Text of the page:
Ay was the penultimate Pharaoh of Ancient Egypt's 18th dynasty. He held the throne of Egypt for a brief four-year period (probably 1323–1319 BCE or 1327–1323 BCE, depending on which chronology is followed), although he was a close advisor to two and perhaps three of the pharaohs who ruled before him and was said to be the power behind the throne during Tutankhamun's reign. Ay's prenomen or royal name—Kheperkheperure—means "Everlasting are the Manifestations of Ra" while his birth name Ay it-netjer reads as 'Ay, Father of the God.' Records and monuments that can be clearly attributed to Ay are rare, not only due to his short length of reign, but also because his successor, Horemheb, instigated a campaign of damnatio memoriae against him and other pharaohs associated with the unpopular Amarna Period.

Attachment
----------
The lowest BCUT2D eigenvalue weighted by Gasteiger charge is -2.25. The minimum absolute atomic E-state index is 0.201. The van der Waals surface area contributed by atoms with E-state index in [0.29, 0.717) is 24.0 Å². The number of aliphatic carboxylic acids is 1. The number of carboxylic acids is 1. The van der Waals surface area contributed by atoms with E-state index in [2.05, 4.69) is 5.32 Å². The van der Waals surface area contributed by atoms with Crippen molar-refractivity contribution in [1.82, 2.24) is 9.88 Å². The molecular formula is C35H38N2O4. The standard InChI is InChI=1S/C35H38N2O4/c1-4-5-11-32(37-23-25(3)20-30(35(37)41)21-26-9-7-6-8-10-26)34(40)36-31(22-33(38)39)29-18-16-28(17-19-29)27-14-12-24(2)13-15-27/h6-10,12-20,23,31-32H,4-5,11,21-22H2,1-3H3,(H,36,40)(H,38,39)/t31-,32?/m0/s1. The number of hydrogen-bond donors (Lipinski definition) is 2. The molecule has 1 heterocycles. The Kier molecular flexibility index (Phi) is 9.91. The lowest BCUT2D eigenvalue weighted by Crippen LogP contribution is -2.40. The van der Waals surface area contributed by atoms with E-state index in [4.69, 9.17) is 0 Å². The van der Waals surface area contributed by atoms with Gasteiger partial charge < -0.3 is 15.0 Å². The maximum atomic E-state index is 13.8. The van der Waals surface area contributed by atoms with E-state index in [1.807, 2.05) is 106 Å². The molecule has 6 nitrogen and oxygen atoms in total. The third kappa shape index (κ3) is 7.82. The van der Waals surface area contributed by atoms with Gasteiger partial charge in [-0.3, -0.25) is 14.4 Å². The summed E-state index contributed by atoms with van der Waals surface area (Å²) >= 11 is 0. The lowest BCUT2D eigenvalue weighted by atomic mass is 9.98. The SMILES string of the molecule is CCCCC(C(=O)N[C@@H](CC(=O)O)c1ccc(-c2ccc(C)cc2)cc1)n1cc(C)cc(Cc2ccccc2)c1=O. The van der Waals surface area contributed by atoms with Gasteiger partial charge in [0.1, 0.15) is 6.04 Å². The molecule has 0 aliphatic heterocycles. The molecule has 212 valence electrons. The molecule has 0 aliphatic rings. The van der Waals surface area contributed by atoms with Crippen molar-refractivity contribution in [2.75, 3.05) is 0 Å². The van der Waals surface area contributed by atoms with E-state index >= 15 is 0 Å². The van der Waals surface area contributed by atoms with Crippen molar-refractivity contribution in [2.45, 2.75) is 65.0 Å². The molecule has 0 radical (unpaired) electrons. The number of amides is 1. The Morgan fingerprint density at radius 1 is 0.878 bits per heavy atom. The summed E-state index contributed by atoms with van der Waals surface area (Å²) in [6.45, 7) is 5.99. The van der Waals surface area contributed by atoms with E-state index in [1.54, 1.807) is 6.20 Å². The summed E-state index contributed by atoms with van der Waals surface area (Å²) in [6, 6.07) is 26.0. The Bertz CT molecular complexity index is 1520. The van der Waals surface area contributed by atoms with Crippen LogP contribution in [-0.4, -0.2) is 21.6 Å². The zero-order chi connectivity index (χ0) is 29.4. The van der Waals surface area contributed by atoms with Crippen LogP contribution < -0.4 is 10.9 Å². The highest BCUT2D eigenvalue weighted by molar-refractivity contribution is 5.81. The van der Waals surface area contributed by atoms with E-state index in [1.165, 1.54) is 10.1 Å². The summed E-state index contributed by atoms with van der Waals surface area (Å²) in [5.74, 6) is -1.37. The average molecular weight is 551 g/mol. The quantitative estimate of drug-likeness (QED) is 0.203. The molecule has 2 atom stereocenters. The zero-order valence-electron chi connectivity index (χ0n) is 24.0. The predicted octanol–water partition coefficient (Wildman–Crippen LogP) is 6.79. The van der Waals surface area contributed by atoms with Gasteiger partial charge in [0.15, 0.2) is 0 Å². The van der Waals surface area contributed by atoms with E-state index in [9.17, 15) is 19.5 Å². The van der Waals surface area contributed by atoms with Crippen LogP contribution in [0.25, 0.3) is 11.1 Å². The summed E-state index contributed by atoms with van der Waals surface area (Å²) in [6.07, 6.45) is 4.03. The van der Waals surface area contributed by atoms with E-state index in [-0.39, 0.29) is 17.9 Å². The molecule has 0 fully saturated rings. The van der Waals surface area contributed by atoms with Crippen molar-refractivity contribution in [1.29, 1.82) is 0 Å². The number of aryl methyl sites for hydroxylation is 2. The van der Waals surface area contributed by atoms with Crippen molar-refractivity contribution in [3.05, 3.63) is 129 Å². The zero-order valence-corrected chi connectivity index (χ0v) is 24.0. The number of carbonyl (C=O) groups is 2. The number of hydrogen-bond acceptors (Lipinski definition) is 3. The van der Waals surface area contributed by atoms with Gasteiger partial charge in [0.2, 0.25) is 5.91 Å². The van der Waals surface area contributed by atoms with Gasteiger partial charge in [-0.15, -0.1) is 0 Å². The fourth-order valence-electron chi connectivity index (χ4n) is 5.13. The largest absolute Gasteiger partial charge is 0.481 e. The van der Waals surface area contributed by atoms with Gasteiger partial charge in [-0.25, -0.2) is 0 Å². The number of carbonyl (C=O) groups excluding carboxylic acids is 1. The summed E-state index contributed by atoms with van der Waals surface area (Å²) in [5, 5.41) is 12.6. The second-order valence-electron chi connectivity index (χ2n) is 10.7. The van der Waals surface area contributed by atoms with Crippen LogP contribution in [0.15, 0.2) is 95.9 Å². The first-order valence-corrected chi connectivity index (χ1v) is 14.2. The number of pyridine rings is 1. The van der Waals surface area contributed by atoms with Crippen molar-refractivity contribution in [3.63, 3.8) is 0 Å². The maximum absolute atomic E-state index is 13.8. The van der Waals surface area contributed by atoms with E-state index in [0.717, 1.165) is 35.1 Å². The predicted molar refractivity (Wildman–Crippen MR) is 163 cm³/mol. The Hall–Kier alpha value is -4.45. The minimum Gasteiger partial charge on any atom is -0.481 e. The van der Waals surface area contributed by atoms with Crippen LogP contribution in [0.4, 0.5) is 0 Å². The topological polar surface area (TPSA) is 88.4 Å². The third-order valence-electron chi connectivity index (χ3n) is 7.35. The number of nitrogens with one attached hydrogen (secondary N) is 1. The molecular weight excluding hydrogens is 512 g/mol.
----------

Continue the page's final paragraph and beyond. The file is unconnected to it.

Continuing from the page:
Read more about Ay:  Origins, Amarna Period, Tutankhamun, Rule As Pharaoh, Royal Succession, Aftermath, Family, In Fiction